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A USB Xbee® is a small electronic device that connects a Universal Serial Bus (USB) port to an Xbee® radio. Xbee® radios are frequently used by electronic hobbyists, especially in conjunction with the open source Arduino® platform. Xbee® radios allow devices to communicate distances between 100 and 300 feet (about 30 and 90 meters), depending on conditions. The radios work best with a direct line of sight between the devices that are communicating with one another.
USB Xbee® allows a computer, cell phone, or other USB capable device to interface with the radio. This means that these devices not otherwise equipped with Xbee® radios will be able to use an Xbee® radio to communicate remotely with another computer, cell phone, or Arduino® invention. Arduino® devices can also use Xbee® radios to communicate between themselves without the need for an USB device.
The Arduino® platform uses open source hardware, and the USB Xbee® is a common component for that hardware. As such, it is widely available from a variety of manufacturers and retailers. This arrangement helps to ensure that the cost is relatively low compared to similar components of closed-source electronics platforms. Although the Xbee® radio itself cannot easily be assembled at home, the other components necessary to create it are available at electronic supply stores.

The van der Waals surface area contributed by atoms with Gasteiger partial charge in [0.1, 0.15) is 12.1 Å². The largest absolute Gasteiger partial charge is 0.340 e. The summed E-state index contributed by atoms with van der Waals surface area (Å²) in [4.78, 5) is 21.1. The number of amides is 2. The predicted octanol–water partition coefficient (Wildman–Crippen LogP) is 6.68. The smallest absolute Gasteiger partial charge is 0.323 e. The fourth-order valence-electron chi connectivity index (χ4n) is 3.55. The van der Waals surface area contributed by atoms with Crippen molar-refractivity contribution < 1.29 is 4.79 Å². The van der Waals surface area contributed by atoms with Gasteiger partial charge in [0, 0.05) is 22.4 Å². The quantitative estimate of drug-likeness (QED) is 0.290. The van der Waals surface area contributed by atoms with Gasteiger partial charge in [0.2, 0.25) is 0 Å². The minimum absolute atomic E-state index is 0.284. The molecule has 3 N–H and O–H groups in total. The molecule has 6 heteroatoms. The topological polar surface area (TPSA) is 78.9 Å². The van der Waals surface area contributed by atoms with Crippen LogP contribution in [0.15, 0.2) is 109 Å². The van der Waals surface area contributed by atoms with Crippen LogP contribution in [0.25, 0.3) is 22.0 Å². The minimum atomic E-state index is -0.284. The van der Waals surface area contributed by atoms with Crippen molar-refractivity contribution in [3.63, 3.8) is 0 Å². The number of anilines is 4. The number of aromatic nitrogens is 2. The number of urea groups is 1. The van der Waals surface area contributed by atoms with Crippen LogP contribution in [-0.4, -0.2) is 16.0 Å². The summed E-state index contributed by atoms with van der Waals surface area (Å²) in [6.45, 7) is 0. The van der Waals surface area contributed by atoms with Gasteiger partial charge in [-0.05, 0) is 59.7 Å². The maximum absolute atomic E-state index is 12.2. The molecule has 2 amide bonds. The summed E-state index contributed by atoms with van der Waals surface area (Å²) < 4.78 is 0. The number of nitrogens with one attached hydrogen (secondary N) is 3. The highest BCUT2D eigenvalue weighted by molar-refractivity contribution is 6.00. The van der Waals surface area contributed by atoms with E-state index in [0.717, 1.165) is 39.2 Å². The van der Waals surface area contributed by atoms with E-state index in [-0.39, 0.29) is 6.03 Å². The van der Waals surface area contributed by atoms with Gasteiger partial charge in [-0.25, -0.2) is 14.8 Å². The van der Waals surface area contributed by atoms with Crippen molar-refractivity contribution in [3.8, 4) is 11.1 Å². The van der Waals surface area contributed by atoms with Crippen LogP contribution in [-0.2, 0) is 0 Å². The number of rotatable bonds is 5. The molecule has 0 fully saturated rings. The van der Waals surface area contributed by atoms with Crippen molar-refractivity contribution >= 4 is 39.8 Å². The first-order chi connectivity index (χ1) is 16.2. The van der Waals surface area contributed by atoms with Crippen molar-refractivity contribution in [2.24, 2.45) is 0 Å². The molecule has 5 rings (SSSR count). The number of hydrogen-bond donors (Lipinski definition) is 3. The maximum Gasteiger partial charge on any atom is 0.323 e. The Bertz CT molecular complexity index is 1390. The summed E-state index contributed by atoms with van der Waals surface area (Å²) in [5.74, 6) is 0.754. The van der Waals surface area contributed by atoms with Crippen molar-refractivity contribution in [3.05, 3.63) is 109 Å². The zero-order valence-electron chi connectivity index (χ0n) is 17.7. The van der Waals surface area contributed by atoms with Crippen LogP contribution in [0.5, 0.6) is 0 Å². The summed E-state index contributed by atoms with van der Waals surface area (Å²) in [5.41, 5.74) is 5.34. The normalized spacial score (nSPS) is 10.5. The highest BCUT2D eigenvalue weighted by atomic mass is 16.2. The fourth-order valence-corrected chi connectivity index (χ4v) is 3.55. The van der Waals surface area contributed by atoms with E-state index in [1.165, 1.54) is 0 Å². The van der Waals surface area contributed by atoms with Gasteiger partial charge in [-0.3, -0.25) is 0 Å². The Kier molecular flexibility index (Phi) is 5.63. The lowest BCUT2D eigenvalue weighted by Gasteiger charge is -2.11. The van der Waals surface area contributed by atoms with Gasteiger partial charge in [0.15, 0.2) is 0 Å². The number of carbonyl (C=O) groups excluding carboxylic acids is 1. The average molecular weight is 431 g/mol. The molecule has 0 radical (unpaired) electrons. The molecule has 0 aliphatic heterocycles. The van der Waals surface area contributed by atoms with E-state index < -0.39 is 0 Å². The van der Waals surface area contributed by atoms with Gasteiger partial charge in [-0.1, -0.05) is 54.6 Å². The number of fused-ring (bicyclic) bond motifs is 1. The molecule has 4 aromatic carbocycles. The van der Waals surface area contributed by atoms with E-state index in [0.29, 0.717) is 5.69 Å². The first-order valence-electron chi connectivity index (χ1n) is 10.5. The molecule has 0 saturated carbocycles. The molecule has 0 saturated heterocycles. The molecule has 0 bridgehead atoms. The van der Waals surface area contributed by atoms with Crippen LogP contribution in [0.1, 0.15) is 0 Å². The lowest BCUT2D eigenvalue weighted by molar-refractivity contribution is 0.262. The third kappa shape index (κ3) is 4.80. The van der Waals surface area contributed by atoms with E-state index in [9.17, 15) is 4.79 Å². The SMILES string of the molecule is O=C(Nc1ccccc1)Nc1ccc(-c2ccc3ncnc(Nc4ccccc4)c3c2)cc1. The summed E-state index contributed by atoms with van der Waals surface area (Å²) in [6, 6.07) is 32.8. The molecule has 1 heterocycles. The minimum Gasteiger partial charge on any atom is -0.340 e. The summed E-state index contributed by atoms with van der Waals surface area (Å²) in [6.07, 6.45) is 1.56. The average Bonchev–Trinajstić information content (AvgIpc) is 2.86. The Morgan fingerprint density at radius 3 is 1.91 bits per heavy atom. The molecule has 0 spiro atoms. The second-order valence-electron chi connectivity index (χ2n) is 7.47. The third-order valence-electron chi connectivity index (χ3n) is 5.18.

Any project that needs to communicate over a significant distance could use an USB Xbee® radio. One example is a remote control car that takes instructions from a smartphone. Another is an outdoor wireless weather station that interfaces to a computer to alert the user of sudden changes to outdoor conditions. A more practical possibility is a device to wirelessly change complex arrangements of Christmas lights without leaving the home or running a control cable out to the lights.
There are two common alternatives to USB Xbee®. One of these is Bluetooth®, a short range wireless communications protocol typically used with cell phones or accessories. Common applications include wireless keyboards and wireless headsets. Although Bluetooth® has more bandwidth than Xbee® radios and is already supported by many cell phones and some computers, its effective range is about 12 feet (3.66 m), even with a line of sight.
Another alternative is WiFi®, a high bandwidth connection commonly supported on laptops and smart phones. Wifi® typically has a similar range to Xbee® and may already be installed in the location that the Arduino® invention will be used. These networks use more power and may be more difficult to configure.